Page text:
Quick headlines Friday:
* The Boston Phoenix's Dan Kennedy has a great piece about Kerry's serious problems: ["Stuck in neutral"]. He pretty much surmises exactly what I have felt about Kerry of late.
* The tape that got away: ["F.A.A. Official Scrapped Tape of 9/11 Controllers' Statements"]. Eh, why would an official do such a thing?
* Bloggers get a seat at the DNC convention: ["Media Logistics"] and ["Democrats: Bloggers Welcome!"]. Very cool. Don't complain about the media; become the media.
* Also very cool ... and not so cool. This company has some neat unmanned vehicles: ["Development of Breakthrough Aerial Vehicles"]. Check out the 6 inch micro-air spy plane. Whoa.
* Gas prices are way too high. Here is the EPA's report: ["U.S. Retail Gasoline Prices"].
Is 'Hot' Air America in trouble?
Possibly: ["Air America Radio Chairman Resigns"].
The problem with all this is that they really are doing it all wrong. Instead of paying to rent radio stations - something that is extremely expensive - they should have started low-key, set up a satellite service, got it up and running, promoted the shows to stations at no cost or barter, and then started to buy small radio stations around the country once the ball got rolling. As everyone in the radio biz knows, it is very hard to make money or stay afloat renting air time. Also, radio stations, especially small ones, regularly go bankrupt and are available for cheap in auctions. Before you know it, they would have had a full-slate of programs and stations.
I used to work for a small foreign language AM station when I lived in Boston. It had a tiny signal, 5,000 watts which sounded like 500 watts when you listened to it. If I remember correctly, the station was charging something like $200 an hour for prime time, $75 an hour during nighttime. The "brokers," as they were called, were broadcasting as much as 15 to 20 minutes of ads to pay for their air time, never mind turning a profit. They were also pretty cut throat. When one DJ heard an ad on one show, they would go to that store or business and lowball ads to get the business from the other DJ. It was pretty amazing to hear the DJs talk about each other at the station. I learned from this experience not to get involved in the lease time thing. It's pretty much a racket.
Recently, I was at a broadcaster's association job fair. There wasn't much available but I brought my demos and resume to see if there was any part-time work anywhere. One station manager tried to rope me into leasing his small AM station near the Vermont border for $300 an hour ... to do a restaurant show. I could barely keep a straight face.
According to its site, Air America is on a handful of metropolitan stations. The company was trying to get on the air in Boston which is hard and expensive despite some available stations. However, if they are broadcasting in a bunch of cities at say, $2,000 a day, $10,000 a week, never mind bird time [$90 to $250 an hour last time I looked], plus salaries - and there seems to be a lot of those - Air America would burn through that $30 million pretty fast, if they ever had the $30 mil.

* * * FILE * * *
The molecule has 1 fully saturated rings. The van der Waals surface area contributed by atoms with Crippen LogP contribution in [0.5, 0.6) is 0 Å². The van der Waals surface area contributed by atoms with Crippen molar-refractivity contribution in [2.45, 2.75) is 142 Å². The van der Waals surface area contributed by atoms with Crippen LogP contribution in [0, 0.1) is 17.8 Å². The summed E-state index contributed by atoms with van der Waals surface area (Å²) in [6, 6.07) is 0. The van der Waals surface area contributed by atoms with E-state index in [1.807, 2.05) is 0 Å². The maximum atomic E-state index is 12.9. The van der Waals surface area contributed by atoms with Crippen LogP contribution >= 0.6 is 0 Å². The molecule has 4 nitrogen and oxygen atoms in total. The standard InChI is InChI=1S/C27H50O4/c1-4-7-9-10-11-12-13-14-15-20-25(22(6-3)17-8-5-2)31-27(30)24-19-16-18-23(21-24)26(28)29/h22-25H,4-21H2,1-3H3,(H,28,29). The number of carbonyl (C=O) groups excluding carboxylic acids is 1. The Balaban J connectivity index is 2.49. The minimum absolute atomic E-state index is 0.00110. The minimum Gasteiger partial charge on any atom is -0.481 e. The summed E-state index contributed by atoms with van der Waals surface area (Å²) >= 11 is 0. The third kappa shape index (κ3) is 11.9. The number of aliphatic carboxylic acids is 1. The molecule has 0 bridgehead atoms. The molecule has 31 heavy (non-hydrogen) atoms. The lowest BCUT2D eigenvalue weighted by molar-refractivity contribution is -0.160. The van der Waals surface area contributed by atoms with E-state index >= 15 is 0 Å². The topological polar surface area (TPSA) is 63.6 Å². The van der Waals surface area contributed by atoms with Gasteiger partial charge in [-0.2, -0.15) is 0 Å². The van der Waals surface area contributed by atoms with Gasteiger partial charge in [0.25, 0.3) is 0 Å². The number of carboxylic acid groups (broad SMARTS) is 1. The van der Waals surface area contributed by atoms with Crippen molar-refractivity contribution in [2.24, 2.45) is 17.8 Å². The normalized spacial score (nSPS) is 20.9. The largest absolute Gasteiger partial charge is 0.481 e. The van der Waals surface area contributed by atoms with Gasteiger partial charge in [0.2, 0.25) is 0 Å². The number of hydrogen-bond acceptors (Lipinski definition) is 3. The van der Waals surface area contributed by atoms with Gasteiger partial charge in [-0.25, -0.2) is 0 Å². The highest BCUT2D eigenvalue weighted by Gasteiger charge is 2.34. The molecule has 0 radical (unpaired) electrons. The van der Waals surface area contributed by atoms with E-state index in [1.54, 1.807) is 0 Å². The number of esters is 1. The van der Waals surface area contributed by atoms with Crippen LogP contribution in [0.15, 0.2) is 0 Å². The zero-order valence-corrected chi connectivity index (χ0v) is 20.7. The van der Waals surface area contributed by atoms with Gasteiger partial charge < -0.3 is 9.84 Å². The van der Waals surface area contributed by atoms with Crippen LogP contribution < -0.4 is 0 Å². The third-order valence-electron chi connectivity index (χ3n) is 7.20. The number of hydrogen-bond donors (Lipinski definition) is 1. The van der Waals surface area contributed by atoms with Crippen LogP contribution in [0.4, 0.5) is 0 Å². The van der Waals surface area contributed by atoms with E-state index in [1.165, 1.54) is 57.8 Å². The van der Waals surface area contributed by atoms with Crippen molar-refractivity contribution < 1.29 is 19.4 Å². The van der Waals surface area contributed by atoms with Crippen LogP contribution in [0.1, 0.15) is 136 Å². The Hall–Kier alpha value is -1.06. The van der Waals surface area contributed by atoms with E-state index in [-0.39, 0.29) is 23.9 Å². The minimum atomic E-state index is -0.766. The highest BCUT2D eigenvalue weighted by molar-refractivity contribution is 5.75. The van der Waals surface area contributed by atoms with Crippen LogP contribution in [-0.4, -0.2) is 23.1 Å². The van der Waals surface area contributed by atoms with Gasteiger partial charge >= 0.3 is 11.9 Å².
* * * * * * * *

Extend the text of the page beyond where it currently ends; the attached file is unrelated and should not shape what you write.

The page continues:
Now, a small AM station in Boston to buy would cost between $3 to $5 million. The big ones are admittedly much more - and not for sale. In other more liberal but smaller markets, stations would be cheaper. So, starting out with $30 to $60 million - while working to barter on other stations - and starting out small with a couple of big shows would have been a safe plan. They could have merged with another fledging radio network - say, Talk America, which tends to be more populist than conservative - and worked together to get their top talkers on bigger stations.
They might be able to save the network. It is a good idea. There are scads of stations looking for programs other than the pill-popping Limboob, the deranged Sean Hannity, or the plethora of other rightwing blowhards spewing their bile over the airwaves. And, there are millions of satellite customers and people who listen on the Web. The liberals I know are raving about the network. The problem seems to be a lot of overhead in the salary department. Not being able to hand out paychecks just five weeks after starting operations, is not a good sign.
I have tried to listen to the network occasionally but I just don't have the time to listen to radio on the Web. Air America is currently on radio in Burlington [WTWK 1070 AM] and Portland [WMTW 870 AM] and on XM Satellite Radio Channel 167 and Sirius on Channel 125. The network is reportedly coming to WSNH 900 AM in Nashua and WHMP 1400 in Northampton.
Lastly, I inquired about weekend work at the network when the AnShell people owned it. I sent a package to their programmer, shared my thoughts about a potential show, and was back and forth via email with the woman handling all the "talent." However, they decided not to hire me which is okay. It's too bad though: I would have given them a high quality show - at a very affordable cost.